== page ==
Twilio’s Toll Fraud Problem

On New Years’ Day, I woke up to 40 emails from Twilio, each with the subject line of, “Your Twilio account has been recharged.” In total, they added up to $4,600 in charges in the span of an hour.

Like most apps, we verify users by sending them a text message. We chose to use Twilio Verify for many reasons, but specifically they say, “Reduce fraud at scale without the workload.” Most startups gladly offload big tasks so they can focus on their core product, us included.

A screenshot from Twilio’s Verify product.

So, when I emailed Twilio, I figured they’d just say, no worries, our bad, here’s a refund. Instead they immediately pointed to their Terms of Service and asked us not to dispute the charges. If we agree, they’ll consider a “partial refund.” They pasted this back to me:

(a) You’re responsible for all use of our services under your account;
e) You will prevent unauthorized access to or use of our services;

I thought this was a really weird response, especially since Twilio spent so many years building up credibility with the startup community. I was a super early user of their products and even won their contest by making an SMS door lock 10 years ago.

They also sent “helpful” ways to ensure we could avoid this in the future. Many of their tips were steps we already took, like throttling requests based on IP addresses, geo-blocking, and limiting the number of SMS calls to a specific phone number.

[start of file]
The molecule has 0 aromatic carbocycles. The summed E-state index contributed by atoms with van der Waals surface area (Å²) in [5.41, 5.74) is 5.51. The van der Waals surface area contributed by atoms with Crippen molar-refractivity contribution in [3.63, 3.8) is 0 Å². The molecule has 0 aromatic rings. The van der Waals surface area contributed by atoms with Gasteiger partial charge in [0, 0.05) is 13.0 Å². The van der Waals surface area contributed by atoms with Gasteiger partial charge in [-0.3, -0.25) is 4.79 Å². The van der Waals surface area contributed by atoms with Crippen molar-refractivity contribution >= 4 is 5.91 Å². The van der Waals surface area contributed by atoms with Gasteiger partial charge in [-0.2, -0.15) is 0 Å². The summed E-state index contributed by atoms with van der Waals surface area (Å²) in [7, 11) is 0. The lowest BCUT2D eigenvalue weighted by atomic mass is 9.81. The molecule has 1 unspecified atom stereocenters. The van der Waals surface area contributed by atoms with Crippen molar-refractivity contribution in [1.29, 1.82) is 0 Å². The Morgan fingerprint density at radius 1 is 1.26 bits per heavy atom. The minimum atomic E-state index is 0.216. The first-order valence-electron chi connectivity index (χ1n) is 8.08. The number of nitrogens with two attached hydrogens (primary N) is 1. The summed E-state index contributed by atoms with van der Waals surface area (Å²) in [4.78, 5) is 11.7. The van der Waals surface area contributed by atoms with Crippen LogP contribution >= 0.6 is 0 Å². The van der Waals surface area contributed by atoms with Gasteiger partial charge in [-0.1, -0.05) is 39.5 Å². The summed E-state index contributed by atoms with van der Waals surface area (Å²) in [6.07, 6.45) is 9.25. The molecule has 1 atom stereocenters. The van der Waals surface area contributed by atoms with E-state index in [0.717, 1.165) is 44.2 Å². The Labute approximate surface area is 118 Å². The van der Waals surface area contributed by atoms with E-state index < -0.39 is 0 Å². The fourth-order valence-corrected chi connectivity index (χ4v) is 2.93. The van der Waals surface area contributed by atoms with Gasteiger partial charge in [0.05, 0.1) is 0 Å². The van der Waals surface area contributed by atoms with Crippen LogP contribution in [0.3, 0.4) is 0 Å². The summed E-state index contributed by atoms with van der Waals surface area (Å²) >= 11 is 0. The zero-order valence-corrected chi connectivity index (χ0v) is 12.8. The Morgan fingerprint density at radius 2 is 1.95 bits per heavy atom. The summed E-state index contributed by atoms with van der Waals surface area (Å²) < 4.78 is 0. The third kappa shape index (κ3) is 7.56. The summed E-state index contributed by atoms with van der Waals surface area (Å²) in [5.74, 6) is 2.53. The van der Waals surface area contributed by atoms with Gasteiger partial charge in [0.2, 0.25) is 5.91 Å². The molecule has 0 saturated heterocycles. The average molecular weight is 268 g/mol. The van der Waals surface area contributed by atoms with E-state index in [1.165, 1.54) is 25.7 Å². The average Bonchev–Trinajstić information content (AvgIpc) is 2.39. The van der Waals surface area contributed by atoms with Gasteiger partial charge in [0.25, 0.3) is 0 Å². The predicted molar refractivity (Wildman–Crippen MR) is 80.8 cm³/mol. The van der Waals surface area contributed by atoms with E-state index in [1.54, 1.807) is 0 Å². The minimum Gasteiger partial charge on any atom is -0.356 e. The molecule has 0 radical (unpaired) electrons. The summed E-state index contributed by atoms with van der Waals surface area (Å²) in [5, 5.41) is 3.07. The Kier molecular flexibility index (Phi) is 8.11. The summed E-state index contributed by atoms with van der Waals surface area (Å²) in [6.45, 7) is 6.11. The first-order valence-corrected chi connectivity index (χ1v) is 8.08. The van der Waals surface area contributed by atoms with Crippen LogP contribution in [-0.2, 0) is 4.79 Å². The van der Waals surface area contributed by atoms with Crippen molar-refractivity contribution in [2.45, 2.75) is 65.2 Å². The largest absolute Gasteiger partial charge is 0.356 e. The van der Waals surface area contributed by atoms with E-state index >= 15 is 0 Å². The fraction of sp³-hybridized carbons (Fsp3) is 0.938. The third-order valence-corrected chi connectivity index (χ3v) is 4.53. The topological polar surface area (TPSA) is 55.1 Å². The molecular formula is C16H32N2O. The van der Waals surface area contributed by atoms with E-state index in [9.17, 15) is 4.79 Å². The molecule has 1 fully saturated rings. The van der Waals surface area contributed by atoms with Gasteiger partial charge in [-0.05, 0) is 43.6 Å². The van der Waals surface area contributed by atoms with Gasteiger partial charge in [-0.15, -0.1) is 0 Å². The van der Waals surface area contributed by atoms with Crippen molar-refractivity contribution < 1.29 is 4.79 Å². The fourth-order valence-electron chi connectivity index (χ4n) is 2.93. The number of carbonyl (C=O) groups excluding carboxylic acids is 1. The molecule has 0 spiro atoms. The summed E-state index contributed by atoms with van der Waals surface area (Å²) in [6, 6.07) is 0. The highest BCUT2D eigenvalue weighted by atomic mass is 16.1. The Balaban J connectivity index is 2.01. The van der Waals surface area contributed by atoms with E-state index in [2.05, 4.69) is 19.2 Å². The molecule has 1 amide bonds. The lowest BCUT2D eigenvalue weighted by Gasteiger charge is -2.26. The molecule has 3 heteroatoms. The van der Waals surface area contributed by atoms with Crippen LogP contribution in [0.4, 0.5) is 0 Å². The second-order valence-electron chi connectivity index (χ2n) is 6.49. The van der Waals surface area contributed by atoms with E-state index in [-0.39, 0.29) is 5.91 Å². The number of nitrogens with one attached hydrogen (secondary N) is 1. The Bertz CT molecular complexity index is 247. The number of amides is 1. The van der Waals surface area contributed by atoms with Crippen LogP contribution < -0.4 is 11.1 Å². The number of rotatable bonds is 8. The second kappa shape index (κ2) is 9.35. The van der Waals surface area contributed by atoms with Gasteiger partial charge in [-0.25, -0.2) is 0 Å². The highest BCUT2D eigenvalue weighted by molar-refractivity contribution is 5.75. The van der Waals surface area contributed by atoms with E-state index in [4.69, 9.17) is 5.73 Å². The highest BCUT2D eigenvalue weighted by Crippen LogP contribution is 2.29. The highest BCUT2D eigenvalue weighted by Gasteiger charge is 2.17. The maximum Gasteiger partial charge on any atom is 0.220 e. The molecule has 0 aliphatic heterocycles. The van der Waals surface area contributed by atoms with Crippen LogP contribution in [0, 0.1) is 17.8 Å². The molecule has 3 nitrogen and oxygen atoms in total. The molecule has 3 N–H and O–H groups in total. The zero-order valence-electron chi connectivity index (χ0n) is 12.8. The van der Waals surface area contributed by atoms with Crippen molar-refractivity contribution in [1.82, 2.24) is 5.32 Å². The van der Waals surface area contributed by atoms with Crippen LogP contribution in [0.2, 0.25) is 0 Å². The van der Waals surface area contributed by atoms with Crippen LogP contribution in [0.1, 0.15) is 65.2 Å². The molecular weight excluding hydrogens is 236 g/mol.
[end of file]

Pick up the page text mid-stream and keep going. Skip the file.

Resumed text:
This was my way of learning that “toll fraud” is a thing and it’s a growing problem that is hitting more and more startups. Talking with other founders, I’ve heard a growing chorus of complaints and Twilio has been reluctant to do anything about it. Our team didn’t even get the worst of it and I was told we, “should feel lucky.”

A quick twitter search shows a few of those people.

When we analyzed the traffic, it was clear it was from a botnet that carefully used both VPN and non-VPN IPs from around the world. They were also careful to only make a few calls from each IP. It was a sophisticated attack that even when Twilio stepped in and blocked a few countries, it still drained the remaining $100 in our account (I turned off auto-reload at this point, which saved us from an even larger drain).

Twilio made a few key errors.

2. Their auto-recharge toggle has no way to set a maximum spend or to stop if there is unusual activity. It will happily charge your credit card hundreds of times an hour.

3. Their customer service tried to pass the blame entirely to us and coerce us to not dispute the charge. They said the refund was up to the Finance Team and could take up to 10 days for a decision.

Ultimately, they refunded us $1,700, about 37% of the bill and left us with a $2,900 charge.

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Billy Chasen

I like to create art. Some things you hang on the wall, others you log into. More at billychasen.com